Monmouth Battlefield State Park, Monmouth County – Enjoy the natural beauty of the park while learning about the Revolutionary War’s Battle of Monmouth during this easy 2.5-mile hike. You’ll walk through farm fields where George Washington commanded the Continental Army and where Molly Pitcher fought. Dogs are not allowed, except for service dogs.
Abbott Marshlands, D&R Canal State Park – Start 2023 on an active note by walking the D&R Canal’s southernmost towpath on a 6-mile hike. Nestled within the Abbott Marshlands, the trail explores the area around Crosswicks Creek. Leashed dogs are welcome.
Island Beach State Park, Ocean County – Kick off the New Year by spending the afternoon on the beach! Join the Friends of IBSP for a scenic one-mile walk along the ocean and enjoy the park’s natural beauty in winter. A bonfire and s’mores will follow.
Double Trouble State Park, Ocean County – Welcome the New Year by getting into a little “Trouble.” Enjoy a leisurely 1.5-mile jaunt along the Mill Pond Trail and admire the picturesque clear waters of Cedar Creek. The event will wrap up with a guided walk through the historic village.
Bass River State Forest, Burlington County – Kick off the First Day with an easy 2-mile hike at New Jersey’s first state forest. Snap photos at scenic Lake Absegami and visit the remains of a historic Civilian Conservation Corps camp. Afterward, stay for hot chocolate or tea. If you have enough energy, climb up the Bass River fire tower!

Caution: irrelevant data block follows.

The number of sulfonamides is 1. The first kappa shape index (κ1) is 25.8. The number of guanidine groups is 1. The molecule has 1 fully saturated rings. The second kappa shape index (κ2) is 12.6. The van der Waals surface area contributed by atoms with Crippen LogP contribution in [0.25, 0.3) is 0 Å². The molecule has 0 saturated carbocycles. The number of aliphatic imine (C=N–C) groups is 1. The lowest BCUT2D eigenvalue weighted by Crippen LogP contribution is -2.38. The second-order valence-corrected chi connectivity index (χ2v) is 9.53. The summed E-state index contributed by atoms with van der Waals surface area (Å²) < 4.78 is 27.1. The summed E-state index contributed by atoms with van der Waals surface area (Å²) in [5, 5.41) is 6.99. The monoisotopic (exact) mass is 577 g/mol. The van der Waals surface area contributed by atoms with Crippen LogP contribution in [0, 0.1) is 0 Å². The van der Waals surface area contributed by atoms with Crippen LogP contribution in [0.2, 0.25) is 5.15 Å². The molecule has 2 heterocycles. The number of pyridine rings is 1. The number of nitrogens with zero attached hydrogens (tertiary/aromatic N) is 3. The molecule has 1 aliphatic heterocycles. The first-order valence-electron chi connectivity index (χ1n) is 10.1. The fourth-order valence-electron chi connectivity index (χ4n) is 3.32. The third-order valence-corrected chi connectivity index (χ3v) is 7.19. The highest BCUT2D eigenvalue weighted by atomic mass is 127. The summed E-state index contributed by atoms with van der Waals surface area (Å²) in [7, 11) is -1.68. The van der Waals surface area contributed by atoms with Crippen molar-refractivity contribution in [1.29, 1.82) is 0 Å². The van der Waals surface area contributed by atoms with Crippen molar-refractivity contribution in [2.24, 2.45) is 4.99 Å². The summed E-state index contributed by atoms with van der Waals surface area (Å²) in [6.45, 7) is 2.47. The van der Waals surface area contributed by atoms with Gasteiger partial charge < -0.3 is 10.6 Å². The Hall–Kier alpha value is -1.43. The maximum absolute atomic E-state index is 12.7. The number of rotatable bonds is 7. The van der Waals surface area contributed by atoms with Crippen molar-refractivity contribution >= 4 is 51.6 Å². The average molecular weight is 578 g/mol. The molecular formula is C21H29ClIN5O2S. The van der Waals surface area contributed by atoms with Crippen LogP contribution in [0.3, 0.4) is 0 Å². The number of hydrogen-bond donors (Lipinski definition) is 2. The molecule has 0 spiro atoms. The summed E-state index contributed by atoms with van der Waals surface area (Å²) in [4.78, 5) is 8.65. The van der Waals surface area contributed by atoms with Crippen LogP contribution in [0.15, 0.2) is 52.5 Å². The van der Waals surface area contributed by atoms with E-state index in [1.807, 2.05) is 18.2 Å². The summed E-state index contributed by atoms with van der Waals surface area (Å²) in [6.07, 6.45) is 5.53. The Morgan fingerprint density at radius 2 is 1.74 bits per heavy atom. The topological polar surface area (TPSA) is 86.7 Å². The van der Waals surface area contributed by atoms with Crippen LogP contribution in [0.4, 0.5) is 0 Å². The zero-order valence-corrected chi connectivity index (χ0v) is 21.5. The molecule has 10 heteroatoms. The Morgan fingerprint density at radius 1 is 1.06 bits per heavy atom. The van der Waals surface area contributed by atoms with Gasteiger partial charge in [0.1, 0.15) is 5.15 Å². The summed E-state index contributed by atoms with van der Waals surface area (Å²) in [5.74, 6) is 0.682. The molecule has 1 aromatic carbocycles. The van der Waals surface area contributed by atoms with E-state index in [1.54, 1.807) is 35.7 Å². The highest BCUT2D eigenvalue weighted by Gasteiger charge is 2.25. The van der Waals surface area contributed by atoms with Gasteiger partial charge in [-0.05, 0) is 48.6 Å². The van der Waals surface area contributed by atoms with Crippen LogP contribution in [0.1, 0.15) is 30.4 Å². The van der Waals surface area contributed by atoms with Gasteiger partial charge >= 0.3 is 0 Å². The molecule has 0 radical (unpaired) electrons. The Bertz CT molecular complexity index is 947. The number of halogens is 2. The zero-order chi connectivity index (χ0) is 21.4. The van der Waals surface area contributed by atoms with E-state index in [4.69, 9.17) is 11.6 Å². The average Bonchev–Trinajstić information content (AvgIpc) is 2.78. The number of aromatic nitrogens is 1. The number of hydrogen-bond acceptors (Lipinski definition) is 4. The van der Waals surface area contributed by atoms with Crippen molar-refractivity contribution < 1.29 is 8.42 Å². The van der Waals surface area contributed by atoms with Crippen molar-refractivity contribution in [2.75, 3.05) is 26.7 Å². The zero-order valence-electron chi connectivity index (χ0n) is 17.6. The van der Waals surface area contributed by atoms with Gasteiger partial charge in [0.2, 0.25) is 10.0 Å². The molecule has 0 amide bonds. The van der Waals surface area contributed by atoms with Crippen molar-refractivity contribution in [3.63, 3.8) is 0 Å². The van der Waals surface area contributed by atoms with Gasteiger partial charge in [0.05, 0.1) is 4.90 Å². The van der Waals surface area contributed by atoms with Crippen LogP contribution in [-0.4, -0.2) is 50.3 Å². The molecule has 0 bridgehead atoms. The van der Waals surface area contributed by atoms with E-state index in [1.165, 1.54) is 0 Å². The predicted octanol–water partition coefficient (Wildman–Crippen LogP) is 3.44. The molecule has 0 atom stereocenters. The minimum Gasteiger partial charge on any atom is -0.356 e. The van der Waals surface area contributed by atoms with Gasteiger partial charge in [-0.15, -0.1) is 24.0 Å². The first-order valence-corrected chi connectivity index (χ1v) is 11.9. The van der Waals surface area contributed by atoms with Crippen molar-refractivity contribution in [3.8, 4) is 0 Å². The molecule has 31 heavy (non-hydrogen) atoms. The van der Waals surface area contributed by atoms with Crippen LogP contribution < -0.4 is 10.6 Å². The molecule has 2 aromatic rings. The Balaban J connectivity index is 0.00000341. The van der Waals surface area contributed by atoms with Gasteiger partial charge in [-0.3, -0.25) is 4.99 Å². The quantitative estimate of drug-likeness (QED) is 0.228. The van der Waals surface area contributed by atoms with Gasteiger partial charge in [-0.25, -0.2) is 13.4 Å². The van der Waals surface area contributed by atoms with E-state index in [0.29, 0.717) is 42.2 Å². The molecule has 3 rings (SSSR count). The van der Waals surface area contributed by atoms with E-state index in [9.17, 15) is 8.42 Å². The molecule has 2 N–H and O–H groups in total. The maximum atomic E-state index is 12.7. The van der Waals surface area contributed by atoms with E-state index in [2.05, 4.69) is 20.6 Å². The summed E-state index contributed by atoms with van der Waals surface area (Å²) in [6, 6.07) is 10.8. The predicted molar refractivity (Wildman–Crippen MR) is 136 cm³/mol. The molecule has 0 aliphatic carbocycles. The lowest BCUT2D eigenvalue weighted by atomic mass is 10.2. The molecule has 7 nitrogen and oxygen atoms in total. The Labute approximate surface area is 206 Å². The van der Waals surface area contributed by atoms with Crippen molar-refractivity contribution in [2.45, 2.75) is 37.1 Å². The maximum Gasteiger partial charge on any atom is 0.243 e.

Parvin State Park, Salem County – After a busy holiday season, recharge your energy during an easy 3-mile “First of the Year Nature Walk.” Hikers will be guided along the park’s Green Trail. Dogs on leashes are welcome.
Belleplain State Forest, Cape May County – It’s a dog’s life on this First Day hike! Join Megan Ritter and her furry friends for a moderate 6-mile hike. Megan will lead hikers along a few different trail systems to highlight Cape May County’s diverse forest landscape. Afterward, enjoy tea, hot cocoa and homemade treats around a campfire.
Belleplain State Forest, Cape May County – Those interested in learning about nature at Belleplain are invited to join Naturalist Matthew Pelligrine on a leisurely 3-mile hike along the East Creek Trail. Dogs on leashes are welcome.
For a list of First Day hikes – including detailed descriptions, registration information and meeting places– go to https://nj.gov/dep/parksandforests/firstdayhikes/. Other groups may be adding New Year’s Day hikes, so check the websites of parks and preserves near you.
Get outside on New Year’s Day, enjoy nature and learn some local history! It’s a fantastic way to start a happy and healthy 2023 and explore New Jersey’s beautiful, open spaces.
For more information about preserving land and natural resources in New Jersey, visit the New Jersey Conservation Foundation website at www.njconservation.org or contact me at email@example.com.
About the Authors
John S. Watson, Jr.
Michele S. Byers
Executive Director, 1999-2021